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Record Breaking Number of Chicks Fledged for Great Lakes Piping Plover.

October 24, 2016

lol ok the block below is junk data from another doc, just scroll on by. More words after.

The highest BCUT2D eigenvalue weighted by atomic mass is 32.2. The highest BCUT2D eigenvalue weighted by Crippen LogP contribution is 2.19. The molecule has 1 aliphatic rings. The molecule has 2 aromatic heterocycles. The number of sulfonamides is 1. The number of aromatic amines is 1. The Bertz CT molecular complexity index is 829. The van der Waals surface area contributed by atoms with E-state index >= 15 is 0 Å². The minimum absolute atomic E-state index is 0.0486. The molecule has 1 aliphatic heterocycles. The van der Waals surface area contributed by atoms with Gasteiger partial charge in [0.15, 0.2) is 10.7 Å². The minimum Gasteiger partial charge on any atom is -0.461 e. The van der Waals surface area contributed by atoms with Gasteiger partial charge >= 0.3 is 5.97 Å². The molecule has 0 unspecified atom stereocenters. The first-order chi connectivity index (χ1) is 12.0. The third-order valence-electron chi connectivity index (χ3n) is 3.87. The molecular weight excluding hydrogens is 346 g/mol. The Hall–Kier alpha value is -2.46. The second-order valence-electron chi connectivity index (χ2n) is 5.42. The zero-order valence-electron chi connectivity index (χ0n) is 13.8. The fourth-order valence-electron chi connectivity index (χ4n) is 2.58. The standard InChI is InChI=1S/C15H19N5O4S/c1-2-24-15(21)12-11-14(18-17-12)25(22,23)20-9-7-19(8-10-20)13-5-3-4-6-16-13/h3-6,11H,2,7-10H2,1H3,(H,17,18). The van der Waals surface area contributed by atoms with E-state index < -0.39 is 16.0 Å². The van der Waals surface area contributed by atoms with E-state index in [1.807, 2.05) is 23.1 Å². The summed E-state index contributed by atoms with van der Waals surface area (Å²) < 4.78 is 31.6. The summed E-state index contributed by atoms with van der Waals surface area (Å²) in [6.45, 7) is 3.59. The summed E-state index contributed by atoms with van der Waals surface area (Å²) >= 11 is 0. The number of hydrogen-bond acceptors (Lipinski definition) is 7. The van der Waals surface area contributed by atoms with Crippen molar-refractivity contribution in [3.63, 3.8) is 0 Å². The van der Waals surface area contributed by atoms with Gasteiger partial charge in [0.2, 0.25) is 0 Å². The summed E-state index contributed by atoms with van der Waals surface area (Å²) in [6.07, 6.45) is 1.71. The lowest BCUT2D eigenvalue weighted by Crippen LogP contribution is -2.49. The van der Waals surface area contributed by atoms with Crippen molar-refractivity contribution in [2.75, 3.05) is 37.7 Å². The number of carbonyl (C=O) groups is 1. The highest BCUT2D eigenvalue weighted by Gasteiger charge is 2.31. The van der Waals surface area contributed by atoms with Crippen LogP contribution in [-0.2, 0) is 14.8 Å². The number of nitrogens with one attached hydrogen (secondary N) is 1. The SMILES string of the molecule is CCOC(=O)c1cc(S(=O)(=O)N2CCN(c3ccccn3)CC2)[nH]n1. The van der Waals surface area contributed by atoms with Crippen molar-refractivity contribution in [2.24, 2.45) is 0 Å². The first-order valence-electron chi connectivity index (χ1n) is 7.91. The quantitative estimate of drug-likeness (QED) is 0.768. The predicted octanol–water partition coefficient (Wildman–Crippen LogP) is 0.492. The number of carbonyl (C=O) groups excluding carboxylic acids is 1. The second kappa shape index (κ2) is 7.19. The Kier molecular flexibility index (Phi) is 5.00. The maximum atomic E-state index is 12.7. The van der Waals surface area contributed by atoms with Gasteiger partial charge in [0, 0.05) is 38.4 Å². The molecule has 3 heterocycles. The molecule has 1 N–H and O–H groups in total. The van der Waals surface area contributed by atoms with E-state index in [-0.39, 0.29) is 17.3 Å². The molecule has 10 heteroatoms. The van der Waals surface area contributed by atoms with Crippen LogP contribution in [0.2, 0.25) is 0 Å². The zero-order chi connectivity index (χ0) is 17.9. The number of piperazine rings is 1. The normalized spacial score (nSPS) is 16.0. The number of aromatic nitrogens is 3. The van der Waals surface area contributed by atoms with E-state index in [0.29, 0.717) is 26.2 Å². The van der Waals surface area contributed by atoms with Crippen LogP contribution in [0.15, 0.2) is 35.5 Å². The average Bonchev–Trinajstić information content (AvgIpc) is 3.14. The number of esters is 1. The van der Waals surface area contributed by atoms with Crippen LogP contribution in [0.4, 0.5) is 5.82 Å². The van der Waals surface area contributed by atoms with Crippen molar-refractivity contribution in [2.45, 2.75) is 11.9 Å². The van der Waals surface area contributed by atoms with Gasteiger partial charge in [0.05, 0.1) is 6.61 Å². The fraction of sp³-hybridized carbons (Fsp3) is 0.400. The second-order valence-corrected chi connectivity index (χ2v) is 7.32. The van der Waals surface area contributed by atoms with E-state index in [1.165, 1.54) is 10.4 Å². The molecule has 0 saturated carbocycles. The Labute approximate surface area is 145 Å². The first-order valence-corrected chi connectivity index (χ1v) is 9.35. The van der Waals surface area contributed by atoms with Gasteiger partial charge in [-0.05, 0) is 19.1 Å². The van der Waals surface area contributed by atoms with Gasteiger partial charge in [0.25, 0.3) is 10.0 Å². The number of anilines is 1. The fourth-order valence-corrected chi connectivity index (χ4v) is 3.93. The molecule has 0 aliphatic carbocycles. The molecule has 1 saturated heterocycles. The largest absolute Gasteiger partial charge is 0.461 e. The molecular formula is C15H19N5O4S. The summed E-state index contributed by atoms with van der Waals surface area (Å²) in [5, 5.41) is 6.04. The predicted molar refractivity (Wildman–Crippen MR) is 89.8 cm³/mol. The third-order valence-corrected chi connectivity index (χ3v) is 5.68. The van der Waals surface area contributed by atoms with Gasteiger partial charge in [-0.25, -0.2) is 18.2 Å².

The 2016 Great Lakes Piping Plover season started with the same two males arriving at the two exact same places in Michigan and on the same exact April day as in 2015.  These males, BO:X,g at Sleeping Bear Dunes National Lakeshore and  Of,YG:X,G at Manistee, are two of the oldest plovers in the population and have been nesting at these sites for many years.  This highlights the high site fidelity that is displayed by Piping Plovers; where individual birds are not only tied into a location but even follow similar patterns year after year.  Soon, after other plovers began to arrive in the Great Lakes region and by the beginning of May the first nests were being laid.  Soon after the start of the season, one of the biggest developments became apparent, with many more birds being seen in Ontario than in previous breeding seasons with ultimately a record 15 pairs being spotted breeding in the province.  These plovers bred at three new Ontario sites in 2016 with 2 pairs nesting at Darlington Provincial Park and a single pair nesting at both Limestone Islands Provincial Park and at Presquille Provincial Park.  Another major trend was the increase in Piping Plovers nesting on North Manitou Island.  This island, part of Sleeping Bear National Lakeshore has long been an important piping plover nesting location for many years but in 2016 North Manitou took on an even bigger role, with ultimately 20 pairs nesting on the island.  Additional 2016 highlights were plover pairs nesting at habitat restoration sites at both Wilderness State Park in Michigan and in the Cat Island Chain in Green Bay, Wisconsin.   The Wilderness State Park pair was especially exciting as this habitat restoration project was designed specifically to help return Piping Plovers to this former stronghold.  Most of the nests hatched in June and early July and by mid-August most of the plover chicks had fledged and had begun their long trip back to wintering grounds along the coasts of the southern United States and parts of the Caribbean.  Thanks to the hard work of the dozens of biologists, plover monitors and volunteers that make up the Great Lakes Piping Plover recovery effort, a new program record of 133 chicks were fledged in the wild in 2016, beating the old record of 128 fledged in 2015 and continuing to put the Great Lakes piping plover on the path to recovery.

 

 

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